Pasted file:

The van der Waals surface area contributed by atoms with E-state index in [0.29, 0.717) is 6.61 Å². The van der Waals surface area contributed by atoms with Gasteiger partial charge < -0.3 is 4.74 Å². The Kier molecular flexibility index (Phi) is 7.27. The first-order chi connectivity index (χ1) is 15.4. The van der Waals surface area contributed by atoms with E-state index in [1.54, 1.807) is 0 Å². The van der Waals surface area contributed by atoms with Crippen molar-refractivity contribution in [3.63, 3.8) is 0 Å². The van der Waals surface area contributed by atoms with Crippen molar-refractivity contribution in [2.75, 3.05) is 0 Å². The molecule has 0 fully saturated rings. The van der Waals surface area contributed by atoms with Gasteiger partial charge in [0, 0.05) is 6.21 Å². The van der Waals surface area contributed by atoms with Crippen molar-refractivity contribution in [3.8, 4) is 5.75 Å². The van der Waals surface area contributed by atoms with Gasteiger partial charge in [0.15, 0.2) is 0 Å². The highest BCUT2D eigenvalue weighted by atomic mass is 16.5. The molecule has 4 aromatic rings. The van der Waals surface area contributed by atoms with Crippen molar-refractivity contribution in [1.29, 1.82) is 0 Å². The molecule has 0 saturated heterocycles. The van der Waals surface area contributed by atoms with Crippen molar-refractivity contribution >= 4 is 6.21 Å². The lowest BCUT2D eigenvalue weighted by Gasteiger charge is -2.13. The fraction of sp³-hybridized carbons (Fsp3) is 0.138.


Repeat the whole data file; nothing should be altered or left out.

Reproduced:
The van der Waals surface area contributed by atoms with E-state index in [0.29, 0.717) is 6.61 Å². The van der Waals surface area contributed by atoms with Gasteiger partial charge < -0.3 is 4.74 Å². The Kier molecular flexibility index (Phi) is 7.27. The first-order chi connectivity index (χ1) is 15.4. The van der Waals surface area contributed by atoms with E-state index in [1.54, 1.807) is 0 Å². The van der Waals surface area contributed by atoms with Crippen molar-refractivity contribution in [3.63, 3.8) is 0 Å². The van der Waals surface area contributed by atoms with Crippen molar-refractivity contribution in [2.75, 3.05) is 0 Å². The molecule has 0 fully saturated rings. The van der Waals surface area contributed by atoms with Gasteiger partial charge in [0, 0.05) is 6.21 Å². The van der Waals surface area contributed by atoms with Crippen molar-refractivity contribution in [3.8, 4) is 5.75 Å². The van der Waals surface area contributed by atoms with Gasteiger partial charge in [0.15, 0.2) is 0 Å². The highest BCUT2D eigenvalue weighted by atomic mass is 16.5. The molecule has 4 aromatic rings. The van der Waals surface area contributed by atoms with Crippen molar-refractivity contribution in [1.29, 1.82) is 0 Å². The molecule has 0 saturated heterocycles. The van der Waals surface area contributed by atoms with Crippen molar-refractivity contribution >= 4 is 6.21 Å². The lowest BCUT2D eigenvalue weighted by Gasteiger charge is -2.13. The fraction of sp³-hybridized carbons (Fsp3) is 0.138.